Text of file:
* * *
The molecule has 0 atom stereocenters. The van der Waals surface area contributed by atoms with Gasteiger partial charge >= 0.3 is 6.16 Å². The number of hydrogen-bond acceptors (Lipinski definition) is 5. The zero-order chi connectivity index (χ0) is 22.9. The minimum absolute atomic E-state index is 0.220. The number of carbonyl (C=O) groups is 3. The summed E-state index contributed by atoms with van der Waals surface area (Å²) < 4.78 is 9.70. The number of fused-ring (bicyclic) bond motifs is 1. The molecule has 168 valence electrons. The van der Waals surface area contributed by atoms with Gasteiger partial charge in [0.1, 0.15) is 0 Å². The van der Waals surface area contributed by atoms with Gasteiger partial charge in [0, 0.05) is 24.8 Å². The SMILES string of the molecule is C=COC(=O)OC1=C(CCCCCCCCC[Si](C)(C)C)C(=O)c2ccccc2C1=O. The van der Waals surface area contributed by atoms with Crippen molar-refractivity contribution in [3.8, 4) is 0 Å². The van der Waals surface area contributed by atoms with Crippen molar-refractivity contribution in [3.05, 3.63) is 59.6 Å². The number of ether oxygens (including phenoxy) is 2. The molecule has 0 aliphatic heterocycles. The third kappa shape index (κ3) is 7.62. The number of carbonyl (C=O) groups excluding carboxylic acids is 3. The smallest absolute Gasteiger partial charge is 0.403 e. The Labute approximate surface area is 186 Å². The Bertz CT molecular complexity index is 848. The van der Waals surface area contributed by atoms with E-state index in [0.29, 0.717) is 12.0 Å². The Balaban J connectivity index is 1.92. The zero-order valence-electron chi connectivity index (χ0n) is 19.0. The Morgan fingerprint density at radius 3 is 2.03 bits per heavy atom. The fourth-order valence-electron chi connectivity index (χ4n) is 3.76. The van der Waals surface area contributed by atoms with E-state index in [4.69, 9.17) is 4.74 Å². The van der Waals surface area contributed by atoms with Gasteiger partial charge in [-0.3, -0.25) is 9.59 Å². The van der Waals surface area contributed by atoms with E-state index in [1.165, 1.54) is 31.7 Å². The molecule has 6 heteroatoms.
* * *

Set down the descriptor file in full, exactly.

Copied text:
The molecule has 0 atom stereocenters. The van der Waals surface area contributed by atoms with Gasteiger partial charge >= 0.3 is 6.16 Å². The number of hydrogen-bond acceptors (Lipinski definition) is 5. The zero-order chi connectivity index (χ0) is 22.9. The minimum absolute atomic E-state index is 0.220. The number of carbonyl (C=O) groups is 3. The summed E-state index contributed by atoms with van der Waals surface area (Å²) < 4.78 is 9.70. The number of fused-ring (bicyclic) bond motifs is 1. The molecule has 168 valence electrons. The van der Waals surface area contributed by atoms with Gasteiger partial charge in [0.1, 0.15) is 0 Å². The van der Waals surface area contributed by atoms with Gasteiger partial charge in [0, 0.05) is 24.8 Å². The SMILES string of the molecule is C=COC(=O)OC1=C(CCCCCCCCC[Si](C)(C)C)C(=O)c2ccccc2C1=O. The van der Waals surface area contributed by atoms with Crippen molar-refractivity contribution in [3.8, 4) is 0 Å². The van der Waals surface area contributed by atoms with Crippen molar-refractivity contribution in [3.05, 3.63) is 59.6 Å². The number of ether oxygens (including phenoxy) is 2. The molecule has 0 aliphatic heterocycles. The third kappa shape index (κ3) is 7.62. The number of carbonyl (C=O) groups excluding carboxylic acids is 3. The smallest absolute Gasteiger partial charge is 0.403 e. The Labute approximate surface area is 186 Å². The Bertz CT molecular complexity index is 848. The van der Waals surface area contributed by atoms with E-state index in [0.29, 0.717) is 12.0 Å². The Balaban J connectivity index is 1.92. The zero-order valence-electron chi connectivity index (χ0n) is 19.0. The Morgan fingerprint density at radius 3 is 2.03 bits per heavy atom. The fourth-order valence-electron chi connectivity index (χ4n) is 3.76. The van der Waals surface area contributed by atoms with E-state index in [4.69, 9.17) is 4.74 Å². The van der Waals surface area contributed by atoms with Gasteiger partial charge in [-0.3, -0.25) is 9.59 Å². The van der Waals surface area contributed by atoms with E-state index in [1.165, 1.54) is 31.7 Å². The molecule has 6 heteroatoms.